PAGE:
Bible translators, of all people, are dying—at their meetings no less. Why?
In this, the third novel in the Jon Mote Mystery series, Jon and his special needs sister Judy find more bodies showing up in their lives. This time it’s Bible translators. Jon’s wife Zillah has returned. Determined to leave behind forever both the voices that once haunted him and his life-long confusion about the meaning of his life that plagues him still, Jon has taken a job as a book editor. That lands him in the last place in heaven or on earth that he expected to find himself: as a member of a Bible translation committee.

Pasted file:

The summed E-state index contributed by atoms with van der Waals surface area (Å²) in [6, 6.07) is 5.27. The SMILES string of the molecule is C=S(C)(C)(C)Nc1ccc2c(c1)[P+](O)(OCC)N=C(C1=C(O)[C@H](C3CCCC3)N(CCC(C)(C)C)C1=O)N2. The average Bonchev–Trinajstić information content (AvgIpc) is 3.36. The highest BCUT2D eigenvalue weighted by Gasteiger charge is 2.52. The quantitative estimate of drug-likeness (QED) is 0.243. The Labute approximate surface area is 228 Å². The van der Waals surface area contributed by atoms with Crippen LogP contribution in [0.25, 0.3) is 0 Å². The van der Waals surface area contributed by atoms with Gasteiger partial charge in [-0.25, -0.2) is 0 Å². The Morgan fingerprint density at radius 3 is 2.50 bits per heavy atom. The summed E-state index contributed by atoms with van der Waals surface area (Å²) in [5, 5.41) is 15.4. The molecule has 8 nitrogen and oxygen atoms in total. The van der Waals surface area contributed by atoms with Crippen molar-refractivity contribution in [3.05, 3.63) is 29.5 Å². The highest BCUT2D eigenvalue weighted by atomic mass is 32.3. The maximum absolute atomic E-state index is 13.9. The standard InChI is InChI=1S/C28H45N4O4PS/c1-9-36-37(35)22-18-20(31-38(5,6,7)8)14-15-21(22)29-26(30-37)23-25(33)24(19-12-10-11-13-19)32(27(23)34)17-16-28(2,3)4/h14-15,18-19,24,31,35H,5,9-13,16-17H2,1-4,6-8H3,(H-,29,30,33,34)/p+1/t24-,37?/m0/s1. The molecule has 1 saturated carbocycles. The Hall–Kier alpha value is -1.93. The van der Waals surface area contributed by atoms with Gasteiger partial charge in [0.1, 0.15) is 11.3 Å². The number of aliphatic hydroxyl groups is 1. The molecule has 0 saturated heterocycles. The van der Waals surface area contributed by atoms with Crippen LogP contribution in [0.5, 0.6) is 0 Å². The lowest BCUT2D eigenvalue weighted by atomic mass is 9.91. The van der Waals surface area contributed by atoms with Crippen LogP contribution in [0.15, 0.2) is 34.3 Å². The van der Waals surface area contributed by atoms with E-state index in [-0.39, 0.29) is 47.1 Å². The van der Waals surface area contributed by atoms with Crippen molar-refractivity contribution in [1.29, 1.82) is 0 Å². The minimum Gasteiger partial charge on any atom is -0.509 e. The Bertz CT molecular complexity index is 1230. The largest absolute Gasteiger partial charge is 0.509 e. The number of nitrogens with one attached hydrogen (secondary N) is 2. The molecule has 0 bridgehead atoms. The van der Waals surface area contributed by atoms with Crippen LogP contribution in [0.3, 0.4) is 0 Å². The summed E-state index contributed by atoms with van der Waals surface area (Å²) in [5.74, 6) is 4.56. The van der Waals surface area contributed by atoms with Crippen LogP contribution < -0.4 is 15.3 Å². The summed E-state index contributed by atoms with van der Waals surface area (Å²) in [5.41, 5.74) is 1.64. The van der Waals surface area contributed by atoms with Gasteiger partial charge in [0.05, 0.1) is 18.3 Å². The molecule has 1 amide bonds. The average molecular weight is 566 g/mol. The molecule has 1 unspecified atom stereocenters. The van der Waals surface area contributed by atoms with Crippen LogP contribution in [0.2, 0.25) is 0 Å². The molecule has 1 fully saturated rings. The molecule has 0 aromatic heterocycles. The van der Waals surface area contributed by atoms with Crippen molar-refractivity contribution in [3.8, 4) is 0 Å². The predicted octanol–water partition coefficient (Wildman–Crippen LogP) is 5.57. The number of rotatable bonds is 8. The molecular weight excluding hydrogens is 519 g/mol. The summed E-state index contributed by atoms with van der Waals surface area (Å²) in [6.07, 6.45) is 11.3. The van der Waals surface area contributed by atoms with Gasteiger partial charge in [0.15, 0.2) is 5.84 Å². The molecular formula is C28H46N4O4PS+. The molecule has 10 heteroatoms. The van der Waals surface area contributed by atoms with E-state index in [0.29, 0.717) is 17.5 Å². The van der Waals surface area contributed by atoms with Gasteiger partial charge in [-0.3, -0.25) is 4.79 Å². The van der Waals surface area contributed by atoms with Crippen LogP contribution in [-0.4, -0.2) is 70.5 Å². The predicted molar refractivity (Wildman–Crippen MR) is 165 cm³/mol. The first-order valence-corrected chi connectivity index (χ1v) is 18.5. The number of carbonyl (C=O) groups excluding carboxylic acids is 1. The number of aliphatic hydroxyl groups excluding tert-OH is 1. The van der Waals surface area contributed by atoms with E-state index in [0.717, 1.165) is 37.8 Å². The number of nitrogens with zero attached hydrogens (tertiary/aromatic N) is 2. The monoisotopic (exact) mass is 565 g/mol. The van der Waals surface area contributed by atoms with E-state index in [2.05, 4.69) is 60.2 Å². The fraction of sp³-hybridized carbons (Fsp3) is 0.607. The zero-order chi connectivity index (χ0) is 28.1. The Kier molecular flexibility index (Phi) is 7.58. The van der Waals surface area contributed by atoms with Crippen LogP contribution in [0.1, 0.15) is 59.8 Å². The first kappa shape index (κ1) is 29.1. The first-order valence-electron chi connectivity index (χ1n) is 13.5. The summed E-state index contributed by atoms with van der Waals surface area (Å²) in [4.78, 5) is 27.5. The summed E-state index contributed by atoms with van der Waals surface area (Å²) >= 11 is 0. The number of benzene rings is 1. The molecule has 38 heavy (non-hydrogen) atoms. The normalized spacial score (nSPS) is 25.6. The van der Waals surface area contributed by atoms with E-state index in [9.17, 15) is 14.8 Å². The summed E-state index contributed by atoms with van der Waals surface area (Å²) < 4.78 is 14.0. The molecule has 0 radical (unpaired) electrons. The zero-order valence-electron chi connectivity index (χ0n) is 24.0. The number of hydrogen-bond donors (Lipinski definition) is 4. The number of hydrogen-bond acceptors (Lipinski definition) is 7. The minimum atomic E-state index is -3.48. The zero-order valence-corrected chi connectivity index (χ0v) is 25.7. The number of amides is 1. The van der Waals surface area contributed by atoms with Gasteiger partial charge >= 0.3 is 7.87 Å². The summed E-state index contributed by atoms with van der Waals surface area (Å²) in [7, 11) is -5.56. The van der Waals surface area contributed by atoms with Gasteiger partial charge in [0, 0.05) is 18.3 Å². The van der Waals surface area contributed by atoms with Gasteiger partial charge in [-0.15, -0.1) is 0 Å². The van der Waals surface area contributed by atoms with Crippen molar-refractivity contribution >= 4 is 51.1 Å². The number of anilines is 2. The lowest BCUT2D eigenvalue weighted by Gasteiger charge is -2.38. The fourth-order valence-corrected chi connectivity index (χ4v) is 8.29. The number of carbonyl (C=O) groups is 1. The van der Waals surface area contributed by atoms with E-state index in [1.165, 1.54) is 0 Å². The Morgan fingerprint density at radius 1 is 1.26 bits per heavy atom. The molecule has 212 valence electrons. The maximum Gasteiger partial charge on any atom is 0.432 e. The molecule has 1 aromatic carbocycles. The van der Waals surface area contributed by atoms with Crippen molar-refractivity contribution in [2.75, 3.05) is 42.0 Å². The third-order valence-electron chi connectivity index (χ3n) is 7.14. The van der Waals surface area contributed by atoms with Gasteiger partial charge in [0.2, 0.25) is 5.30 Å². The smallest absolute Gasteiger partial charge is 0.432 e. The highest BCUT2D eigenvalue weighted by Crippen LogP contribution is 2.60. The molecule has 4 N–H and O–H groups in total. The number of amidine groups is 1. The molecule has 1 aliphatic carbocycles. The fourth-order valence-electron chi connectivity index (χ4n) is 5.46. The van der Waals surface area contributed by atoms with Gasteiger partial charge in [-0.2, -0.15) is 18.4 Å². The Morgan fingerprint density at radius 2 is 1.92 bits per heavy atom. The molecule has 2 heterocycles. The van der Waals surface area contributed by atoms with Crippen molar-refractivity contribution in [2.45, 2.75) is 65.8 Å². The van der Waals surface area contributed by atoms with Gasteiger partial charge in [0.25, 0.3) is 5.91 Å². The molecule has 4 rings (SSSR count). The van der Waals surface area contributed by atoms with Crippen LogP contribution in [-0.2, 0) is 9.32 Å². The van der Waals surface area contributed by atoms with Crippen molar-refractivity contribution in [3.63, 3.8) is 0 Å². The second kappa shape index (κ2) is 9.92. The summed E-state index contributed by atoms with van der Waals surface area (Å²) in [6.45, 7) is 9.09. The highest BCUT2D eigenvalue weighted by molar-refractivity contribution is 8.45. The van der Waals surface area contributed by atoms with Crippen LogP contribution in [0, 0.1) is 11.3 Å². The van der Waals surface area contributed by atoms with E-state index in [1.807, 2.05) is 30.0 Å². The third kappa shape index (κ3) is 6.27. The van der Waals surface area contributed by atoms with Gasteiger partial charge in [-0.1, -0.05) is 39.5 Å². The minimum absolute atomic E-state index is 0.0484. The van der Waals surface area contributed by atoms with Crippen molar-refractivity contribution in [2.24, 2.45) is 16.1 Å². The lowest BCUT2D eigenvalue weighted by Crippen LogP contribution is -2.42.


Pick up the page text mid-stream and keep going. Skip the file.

The New York subsidiary of a gigantic international enterprise wants in on the Bible-selling business. Knowing nothing about the Bible, it assembles a team of translators based primarily on the principles of diversity and name recognition. Things do not go well.
Wildly different understandings of nearly everything—theology, the meaning of texts, the direction of history, the nature of reality and of church, among others—leads to take-no-prisoner clashes on issues large (Did Jesus consider himself divine?), medium (Is the woman in Song of Songs “dark, but beautiful” or “dark and beautiful”?), and small (Did Jesus go into the “wilderness” or into the “desert”?).
But these are merely surface issues in what is more profoundly a collision of understandings of the cosmos and the human condition. For some reason, this collision is proving deadly.